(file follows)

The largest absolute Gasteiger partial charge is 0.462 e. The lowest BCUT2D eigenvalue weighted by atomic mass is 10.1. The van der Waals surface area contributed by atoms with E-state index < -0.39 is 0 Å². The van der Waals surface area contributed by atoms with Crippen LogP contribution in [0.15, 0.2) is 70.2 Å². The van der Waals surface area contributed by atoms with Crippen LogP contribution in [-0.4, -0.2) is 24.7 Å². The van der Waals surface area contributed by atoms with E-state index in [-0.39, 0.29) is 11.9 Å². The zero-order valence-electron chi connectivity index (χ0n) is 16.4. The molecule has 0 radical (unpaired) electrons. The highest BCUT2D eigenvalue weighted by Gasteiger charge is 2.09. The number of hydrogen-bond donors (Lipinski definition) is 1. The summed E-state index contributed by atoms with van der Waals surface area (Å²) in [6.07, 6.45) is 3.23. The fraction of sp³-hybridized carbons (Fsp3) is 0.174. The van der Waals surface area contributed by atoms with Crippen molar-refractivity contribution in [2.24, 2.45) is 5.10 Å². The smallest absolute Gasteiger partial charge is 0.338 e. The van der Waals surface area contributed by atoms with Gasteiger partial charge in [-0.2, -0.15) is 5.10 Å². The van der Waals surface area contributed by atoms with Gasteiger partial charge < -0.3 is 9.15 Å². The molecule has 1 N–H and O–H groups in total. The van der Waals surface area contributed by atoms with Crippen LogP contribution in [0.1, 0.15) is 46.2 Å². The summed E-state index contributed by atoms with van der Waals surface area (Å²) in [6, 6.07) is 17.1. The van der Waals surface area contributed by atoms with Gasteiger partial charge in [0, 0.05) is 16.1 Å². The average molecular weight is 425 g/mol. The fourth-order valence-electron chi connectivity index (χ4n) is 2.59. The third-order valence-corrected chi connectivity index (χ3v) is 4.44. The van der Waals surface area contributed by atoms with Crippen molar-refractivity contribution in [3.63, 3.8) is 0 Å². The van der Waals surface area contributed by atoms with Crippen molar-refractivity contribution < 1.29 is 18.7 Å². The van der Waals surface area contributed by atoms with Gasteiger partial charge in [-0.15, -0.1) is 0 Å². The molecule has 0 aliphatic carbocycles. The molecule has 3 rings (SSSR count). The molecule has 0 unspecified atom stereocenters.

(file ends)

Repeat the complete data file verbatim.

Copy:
The largest absolute Gasteiger partial charge is 0.462 e. The lowest BCUT2D eigenvalue weighted by atomic mass is 10.1. The van der Waals surface area contributed by atoms with E-state index < -0.39 is 0 Å². The van der Waals surface area contributed by atoms with Crippen LogP contribution in [0.15, 0.2) is 70.2 Å². The van der Waals surface area contributed by atoms with Crippen LogP contribution in [-0.4, -0.2) is 24.7 Å². The van der Waals surface area contributed by atoms with E-state index in [-0.39, 0.29) is 11.9 Å². The zero-order valence-electron chi connectivity index (χ0n) is 16.4. The molecule has 0 radical (unpaired) electrons. The highest BCUT2D eigenvalue weighted by Gasteiger charge is 2.09. The number of hydrogen-bond donors (Lipinski definition) is 1. The summed E-state index contributed by atoms with van der Waals surface area (Å²) in [6.07, 6.45) is 3.23. The fraction of sp³-hybridized carbons (Fsp3) is 0.174. The van der Waals surface area contributed by atoms with Crippen molar-refractivity contribution in [2.24, 2.45) is 5.10 Å². The smallest absolute Gasteiger partial charge is 0.338 e. The van der Waals surface area contributed by atoms with Gasteiger partial charge in [-0.2, -0.15) is 5.10 Å². The van der Waals surface area contributed by atoms with Gasteiger partial charge < -0.3 is 9.15 Å². The molecule has 1 N–H and O–H groups in total. The van der Waals surface area contributed by atoms with Crippen LogP contribution in [0.1, 0.15) is 46.2 Å². The summed E-state index contributed by atoms with van der Waals surface area (Å²) in [6, 6.07) is 17.1. The van der Waals surface area contributed by atoms with Gasteiger partial charge in [0, 0.05) is 16.1 Å². The average molecular weight is 425 g/mol. The fourth-order valence-electron chi connectivity index (χ4n) is 2.59. The third-order valence-corrected chi connectivity index (χ3v) is 4.44. The van der Waals surface area contributed by atoms with Crippen molar-refractivity contribution in [3.63, 3.8) is 0 Å². The van der Waals surface area contributed by atoms with Crippen molar-refractivity contribution < 1.29 is 18.7 Å². The van der Waals surface area contributed by atoms with Gasteiger partial charge in [-0.15, -0.1) is 0 Å². The molecule has 0 aliphatic carbocycles. The molecule has 3 rings (SSSR count). The molecule has 0 unspecified atom stereocenters.